Did Water Damage your Passport and/or Visa? Here is what you should do

damaged_passport_bookIn the wake of the hurricanes that have brought massive flooding to parts of Texas, Indiana, Florida and many islands in the Caribbean, many foreign nationals in the US planning foreign travel (or those outside the US planning on coming back) have passports and visas that have been water damaged.  According to the Department of Homeland Security, you should replace such documents before attempting to enter the US.  The primary reason for this is that the ink that is used in the documents does not hold up to water, and if the damage is apparent by looking at the document, there is a high likelihood that the visa/ passport will not be machine readable. People who seek reentry to the United States by air will not be permitted to board an airplane if their passports cannot be scanned. There is very little room for discretion for those entering by air, as the airlines will likely deny boarding before CBP (Customs and Border Protection) ever sees the applicant.

Those who seek reentry by land may receive greater favorable discretion, as they may be granted a waiver of the required entry document (on Form I-193, pursuant to INA 212(d)(4)). Such waivers are granted on a case-by-case basis at the discretion of the port, and there is no guarantee that it will be done in any particular case. In cases that merit favorable discretion (e.g., emergency travel due to hardship), you should call your attorney as soon as you can so that they can facilitate your return at a border port of entry by contacting them and explaining why you warrant a favorable exercise of discretion.   While ports will never pre-adjudicate admissibility, your entry may be facilitated by having your attorney make this type of inquiry in advance. The I-193 waives only the lack of a travel document and does not waive any other grounds of inadmissibility which would require a waiver under INA 212(d)(3).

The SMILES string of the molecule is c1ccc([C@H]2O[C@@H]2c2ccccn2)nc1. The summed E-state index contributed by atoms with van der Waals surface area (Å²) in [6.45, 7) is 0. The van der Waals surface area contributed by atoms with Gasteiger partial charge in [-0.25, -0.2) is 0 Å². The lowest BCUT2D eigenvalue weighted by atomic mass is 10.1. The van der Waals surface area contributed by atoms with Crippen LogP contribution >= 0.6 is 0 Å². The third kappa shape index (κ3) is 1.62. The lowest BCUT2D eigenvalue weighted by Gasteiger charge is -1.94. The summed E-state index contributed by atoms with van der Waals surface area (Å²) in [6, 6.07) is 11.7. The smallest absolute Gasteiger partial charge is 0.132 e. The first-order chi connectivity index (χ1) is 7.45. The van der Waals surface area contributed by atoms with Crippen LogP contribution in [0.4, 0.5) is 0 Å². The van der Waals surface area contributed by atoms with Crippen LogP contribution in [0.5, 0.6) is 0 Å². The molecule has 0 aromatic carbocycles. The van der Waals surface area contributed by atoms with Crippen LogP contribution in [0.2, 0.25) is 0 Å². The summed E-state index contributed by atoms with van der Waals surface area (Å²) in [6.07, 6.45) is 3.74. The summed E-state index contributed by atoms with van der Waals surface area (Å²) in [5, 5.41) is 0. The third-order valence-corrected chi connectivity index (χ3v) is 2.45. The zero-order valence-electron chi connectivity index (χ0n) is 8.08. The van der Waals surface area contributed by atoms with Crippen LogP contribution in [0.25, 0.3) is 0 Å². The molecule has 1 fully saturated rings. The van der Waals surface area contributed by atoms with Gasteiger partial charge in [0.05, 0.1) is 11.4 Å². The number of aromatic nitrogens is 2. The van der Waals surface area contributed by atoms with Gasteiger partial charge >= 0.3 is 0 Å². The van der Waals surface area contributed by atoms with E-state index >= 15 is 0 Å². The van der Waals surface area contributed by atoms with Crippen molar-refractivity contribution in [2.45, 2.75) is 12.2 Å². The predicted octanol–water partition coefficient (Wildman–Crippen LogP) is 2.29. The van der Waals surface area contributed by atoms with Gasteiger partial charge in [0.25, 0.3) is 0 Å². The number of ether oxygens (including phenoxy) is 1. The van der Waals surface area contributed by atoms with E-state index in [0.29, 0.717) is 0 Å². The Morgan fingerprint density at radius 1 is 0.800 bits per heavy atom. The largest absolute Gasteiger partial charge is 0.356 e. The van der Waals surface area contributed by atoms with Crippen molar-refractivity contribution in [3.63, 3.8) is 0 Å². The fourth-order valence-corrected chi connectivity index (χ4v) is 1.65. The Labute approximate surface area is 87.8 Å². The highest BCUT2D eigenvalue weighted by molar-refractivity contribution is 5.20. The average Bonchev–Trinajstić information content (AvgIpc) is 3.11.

Please remember, as always, this blog does not offer legal advice. If you need legal advice, consult with a lawyer instead of a blog. Thank you.

October Visa Bulletin Released

Today, USCIS released the October Visa Bulletin. The big changes are the EB1 coming current (as well as EB2 Worldwide) and a big jump forward in the F4 (siblings of a US Citizen) category for Worldwide, China and, to a lesser extent, India. Below is a summary of the developments this month:

Employment Based:

EB1: As predicted, the EB1 category went current across the Board, including for India and China.

EB2: The Worldwide category went current as well. EB-2 for China is now at May 22, 2013 and India is at September 15, 2008. China only moved forward about 1 week and India moved forward about 3 weeks.

EB3: Worldwide remained Current. India stayed at October 15, 2006. China, on the other hand jumped up to January 1, 2014.

Family Based:

F1: Worldwide, China and India all jumped to December 22, 2010. Mexico moved forward one month to March 1, 1996 and the Philippines remained at January 1, 2007.

F2A: Worldwide, India, China and the Philippines moved forward about 3 weeks to October 22, 2015. Mexico also moved forward about 3 weeks to October 15, 2015.

F2B:Worldwide, China and India moved forward about 1 week to November 9, 2010. Mexico moved forward about 1 week as well to July 15, 1996 and the Philippines staid at January 1, 2007.

F3:Worldwide, China and India moved forward about 2 weeks to July 22, 2005. Mexico moved forward about 2 weeks to April 22, 1995 and the Philippines moved forward about 1 week to February 22, 1995.

F4:Worldwide and China jumped forward about 2 years to May 8, 2004. India jumped a little less (about 1 year) to October 1, 2003. Mexico moved forward about 2 weeks to October 1, 1997 and the Philippines staid at June 1, 1994.

Please remember, as always, this blog does not offer legal advice. If you need legal advice, consult with a lawyer instead of a blog. Thank you.

Final Rule on Start-Up Entrepreneurs Delayed until Next Year

As part of its review of rules promulgated under the Obama administration near the end of his term, the Trump administration has put on hold the final rule regarding allowing start-up Entrepreneurs to temporarily come to the US and start up a company.   The final rule was put on hold until March 14, 2018.  In the meantime, the Trump administration is soliciting comments on a proposal to revoke the rule.